Are High-Touch Surfaces A Reservoir for Infection-Causing Pathogens?

Research Suggests, Yes.

Surface contamination is frequently downplayed as a significant means of pathogen transmission and infection, however the COVID-19 pandemic has brought this topic back to the surface (literally). This blog will walk you through some of the research conducted on surface contamination and considerations to improve disinfection practices to reduce surface contamination and the risk or transmission.

As we delve in, research suggests that high-touch surfaces in the environment and inanimate objects may act as a reservoir for infection-causing pathogens [1]. Environmental contamination in patient rooms and operating rooms is a significant contributing factor for the risk of HAIs [2]. Patients have an increased risk of acquiring an infection if the previous occupant of the patient care room was positive for infection. One study demonstrated a 40% increased risk of methicillin-resistant Staphylococcus aureus (MRSA) and vancomycin-resistant Enterococcus (VRE) transmission when a patient occupied a room previously occupied by a MRSA or VRE-positive patient, despite rigorous, manual terminal cleaning [3]. Research also suggests that the time spent cleaning does not correlate with clean surfaces and microbes left on dry inanimate surfaces may persist for a long time after terminal manual cleaning [2,3].

The dry inanimate surfaces of portable medical equipment (PME) can also act as a reservoir for infection-causing pathogens. One systematic review found that pathogens and multidrug resistant organisms were present on up to 86% of PME, and Gram-negative organisms (Pseudomonas spp. and/or Enterobacteriaceae) were present on up to 38% of PME. In addition, multidrug resistant organisms were isolated from up to 25% of PME [4]. The lack of hand hygiene and movement of contaminated PME may further increase the transmission of infection-causing pathogens. One study found that gloves and/or hand hygiene was only used in half of patient encounters [5]. The top ten items touched in a patient room are: the patient, workstation on wheels (WOW), bedrail, IV pump, bed surface, tray table, vitals machine, wall shelf, door, and in-room computer [5]. Another study found the hands of anesthesiologists served as vectors for between-case MRSA transmission associated with provider-to-provider (attending to nurse anesthetist) and provider-to-environment contamination [6]. This highlights the need for greater emphasis on enhancing cleaning and disinfection techniques in patient care areas, including portable equipment.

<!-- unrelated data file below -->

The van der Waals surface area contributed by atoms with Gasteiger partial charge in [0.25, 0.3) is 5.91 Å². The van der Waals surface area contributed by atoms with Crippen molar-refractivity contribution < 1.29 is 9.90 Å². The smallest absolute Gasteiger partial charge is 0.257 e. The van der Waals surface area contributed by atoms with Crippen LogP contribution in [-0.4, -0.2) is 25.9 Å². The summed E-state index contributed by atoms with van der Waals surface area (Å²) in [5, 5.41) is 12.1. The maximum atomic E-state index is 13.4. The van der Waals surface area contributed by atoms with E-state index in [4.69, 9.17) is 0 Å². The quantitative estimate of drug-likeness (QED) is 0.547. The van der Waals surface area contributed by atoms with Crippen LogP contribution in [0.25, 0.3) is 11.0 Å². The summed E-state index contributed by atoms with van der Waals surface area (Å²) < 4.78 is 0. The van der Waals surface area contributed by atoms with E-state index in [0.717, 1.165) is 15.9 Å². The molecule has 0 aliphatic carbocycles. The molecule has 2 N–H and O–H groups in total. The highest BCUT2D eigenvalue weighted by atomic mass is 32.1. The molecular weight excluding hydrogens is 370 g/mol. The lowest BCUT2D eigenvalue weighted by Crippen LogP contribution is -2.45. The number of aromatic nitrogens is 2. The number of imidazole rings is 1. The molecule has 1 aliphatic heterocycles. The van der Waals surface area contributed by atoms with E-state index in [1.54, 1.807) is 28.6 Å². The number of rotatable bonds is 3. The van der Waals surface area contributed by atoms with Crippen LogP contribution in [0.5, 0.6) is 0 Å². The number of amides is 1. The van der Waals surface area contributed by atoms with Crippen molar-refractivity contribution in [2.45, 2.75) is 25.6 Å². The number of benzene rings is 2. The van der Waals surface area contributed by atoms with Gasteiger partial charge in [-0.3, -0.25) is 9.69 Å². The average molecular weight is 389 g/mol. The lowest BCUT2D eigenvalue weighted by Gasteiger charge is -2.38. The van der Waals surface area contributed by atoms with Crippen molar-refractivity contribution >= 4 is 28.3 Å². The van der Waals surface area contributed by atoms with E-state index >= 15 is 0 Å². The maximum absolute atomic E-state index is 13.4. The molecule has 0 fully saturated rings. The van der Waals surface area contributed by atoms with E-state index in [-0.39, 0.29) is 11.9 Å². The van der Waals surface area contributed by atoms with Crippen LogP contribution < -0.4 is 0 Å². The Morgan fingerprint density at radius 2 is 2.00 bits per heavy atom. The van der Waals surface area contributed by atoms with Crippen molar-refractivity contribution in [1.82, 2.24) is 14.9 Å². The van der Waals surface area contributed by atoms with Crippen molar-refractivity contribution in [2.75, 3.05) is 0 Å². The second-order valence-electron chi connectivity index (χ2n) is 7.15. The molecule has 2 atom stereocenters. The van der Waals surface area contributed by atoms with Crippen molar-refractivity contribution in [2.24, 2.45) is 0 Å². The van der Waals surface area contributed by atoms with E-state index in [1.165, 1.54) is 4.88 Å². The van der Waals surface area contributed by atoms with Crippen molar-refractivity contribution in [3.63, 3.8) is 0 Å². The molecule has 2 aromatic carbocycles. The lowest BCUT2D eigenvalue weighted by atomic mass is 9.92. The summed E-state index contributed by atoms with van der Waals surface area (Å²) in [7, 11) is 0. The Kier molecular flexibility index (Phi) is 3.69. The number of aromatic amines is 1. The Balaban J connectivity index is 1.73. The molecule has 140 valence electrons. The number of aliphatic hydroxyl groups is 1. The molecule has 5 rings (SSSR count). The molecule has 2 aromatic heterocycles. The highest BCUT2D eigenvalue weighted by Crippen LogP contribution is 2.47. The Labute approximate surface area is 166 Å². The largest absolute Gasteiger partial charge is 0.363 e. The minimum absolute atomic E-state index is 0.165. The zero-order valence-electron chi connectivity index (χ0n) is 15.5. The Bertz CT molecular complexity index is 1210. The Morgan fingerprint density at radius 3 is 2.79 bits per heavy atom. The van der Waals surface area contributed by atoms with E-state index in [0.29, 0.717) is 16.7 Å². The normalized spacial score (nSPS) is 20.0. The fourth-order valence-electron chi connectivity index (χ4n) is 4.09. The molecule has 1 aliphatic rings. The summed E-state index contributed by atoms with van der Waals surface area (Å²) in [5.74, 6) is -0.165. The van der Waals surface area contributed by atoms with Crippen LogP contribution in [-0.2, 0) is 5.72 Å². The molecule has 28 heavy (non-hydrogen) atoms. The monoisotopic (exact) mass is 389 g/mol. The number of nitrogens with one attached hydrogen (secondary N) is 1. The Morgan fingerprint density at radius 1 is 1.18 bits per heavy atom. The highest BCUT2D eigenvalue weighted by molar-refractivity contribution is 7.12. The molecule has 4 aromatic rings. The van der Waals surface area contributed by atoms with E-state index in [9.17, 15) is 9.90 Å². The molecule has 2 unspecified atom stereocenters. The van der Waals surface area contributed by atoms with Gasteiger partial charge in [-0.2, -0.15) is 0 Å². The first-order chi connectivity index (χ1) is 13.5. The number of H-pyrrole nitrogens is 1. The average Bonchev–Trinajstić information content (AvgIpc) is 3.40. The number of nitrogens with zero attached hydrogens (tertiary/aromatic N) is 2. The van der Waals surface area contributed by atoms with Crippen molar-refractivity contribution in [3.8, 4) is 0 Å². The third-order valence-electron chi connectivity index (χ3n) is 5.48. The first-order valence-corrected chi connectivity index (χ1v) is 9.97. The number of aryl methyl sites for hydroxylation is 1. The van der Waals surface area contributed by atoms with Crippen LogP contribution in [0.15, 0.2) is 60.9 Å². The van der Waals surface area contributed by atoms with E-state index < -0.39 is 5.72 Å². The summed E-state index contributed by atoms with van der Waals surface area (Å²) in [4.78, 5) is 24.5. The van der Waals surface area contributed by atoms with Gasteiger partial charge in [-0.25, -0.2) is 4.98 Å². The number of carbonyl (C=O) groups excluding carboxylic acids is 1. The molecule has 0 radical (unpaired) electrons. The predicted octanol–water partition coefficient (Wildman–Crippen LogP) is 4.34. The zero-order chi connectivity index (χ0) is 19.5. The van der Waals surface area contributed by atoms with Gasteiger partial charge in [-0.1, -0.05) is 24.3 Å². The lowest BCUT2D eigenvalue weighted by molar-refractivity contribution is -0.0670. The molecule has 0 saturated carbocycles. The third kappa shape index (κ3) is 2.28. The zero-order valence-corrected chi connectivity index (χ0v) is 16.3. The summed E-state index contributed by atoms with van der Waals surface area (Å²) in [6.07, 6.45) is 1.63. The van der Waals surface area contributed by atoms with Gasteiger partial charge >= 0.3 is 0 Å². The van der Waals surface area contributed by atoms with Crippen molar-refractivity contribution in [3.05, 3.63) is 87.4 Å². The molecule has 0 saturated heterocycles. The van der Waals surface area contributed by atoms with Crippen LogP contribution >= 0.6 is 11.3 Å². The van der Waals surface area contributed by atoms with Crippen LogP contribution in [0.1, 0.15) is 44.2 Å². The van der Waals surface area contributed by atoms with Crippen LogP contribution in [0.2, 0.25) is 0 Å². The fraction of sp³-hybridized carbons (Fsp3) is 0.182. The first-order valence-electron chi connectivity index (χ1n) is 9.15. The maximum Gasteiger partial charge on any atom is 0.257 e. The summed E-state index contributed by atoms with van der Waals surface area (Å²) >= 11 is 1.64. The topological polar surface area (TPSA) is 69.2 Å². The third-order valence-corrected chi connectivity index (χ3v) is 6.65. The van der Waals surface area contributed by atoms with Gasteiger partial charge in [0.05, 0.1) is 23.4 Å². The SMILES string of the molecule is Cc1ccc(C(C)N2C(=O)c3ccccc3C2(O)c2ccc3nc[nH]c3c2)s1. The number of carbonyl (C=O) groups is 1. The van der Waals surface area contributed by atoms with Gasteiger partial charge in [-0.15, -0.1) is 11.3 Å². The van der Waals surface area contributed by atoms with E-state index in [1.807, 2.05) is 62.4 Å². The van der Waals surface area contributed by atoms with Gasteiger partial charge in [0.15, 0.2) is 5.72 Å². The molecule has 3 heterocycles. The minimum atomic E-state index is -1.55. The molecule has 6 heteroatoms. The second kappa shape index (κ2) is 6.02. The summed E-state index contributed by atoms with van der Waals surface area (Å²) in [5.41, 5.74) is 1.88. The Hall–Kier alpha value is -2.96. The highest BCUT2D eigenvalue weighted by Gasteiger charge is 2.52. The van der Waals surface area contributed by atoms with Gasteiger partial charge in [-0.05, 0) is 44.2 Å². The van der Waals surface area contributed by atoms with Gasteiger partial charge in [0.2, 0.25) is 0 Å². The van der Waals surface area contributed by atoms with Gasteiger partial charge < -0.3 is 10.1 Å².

Cleaning is the process of removing visible soil, such as dust, dirt, blood, and other bodily fluids [7]. Disinfection is the process of applying antimicrobial agents to the surface of non-living objects to destroy microorganisms that are living on the object [7]. The CDC’s Healthcare Infection Control Practices Advisory Committee (HICPAC) recommends that environmental surfaces in patient rooms should be cleaned and disinfected on a regular basis, when visibly soiled, and following patient discharge [8]. Environmental surfaces are a major reservoir for pathogens in the patient care area. One study by Carling and colleagues found that up to 49% of the surfaces in the patient care environment are missed during manual cleaning, missed surfaces ranged from 35 to 81% [9]. Manual cleaning and disinfection of environmental surfaces is prone to human error. It is dependent on: 1) correct use and application of the disinfectant, 2) the order of cleaning to prevent cross-contamination, and 3) allowing for appropriate dwell times [9].

Research has found that environmental and medical equipment surfaces are missed during manual cleaning in the operating room [10]. One study found that manual cleaning in the operating room missed the bed control 64% of the time and IV poles were missed 55% of time [11]. Portable medical equipment (PME) is a potential reservoir for infection-causing pathogens. Research suggests that PME is disinfected 6% of the time and often not cleaned between patient use [12]. One study using a DNA marker on PME, found that the DNA marker was disseminated widely to surfaces in patient rooms and common work areas and to other types of medical equipment. The hands of healthcare workers played a major role in the transfer from contaminated PME to other sites in the hospital or healthcare facility. In the operating room, the contaminated hands of anesthesiologists may serve as a significant source of patient environmental and IV stopcock set contamination [12]. The interaction of healthcare workers hands, the environment, and PME may serve as a vector for dissemination of infectious organisms [6].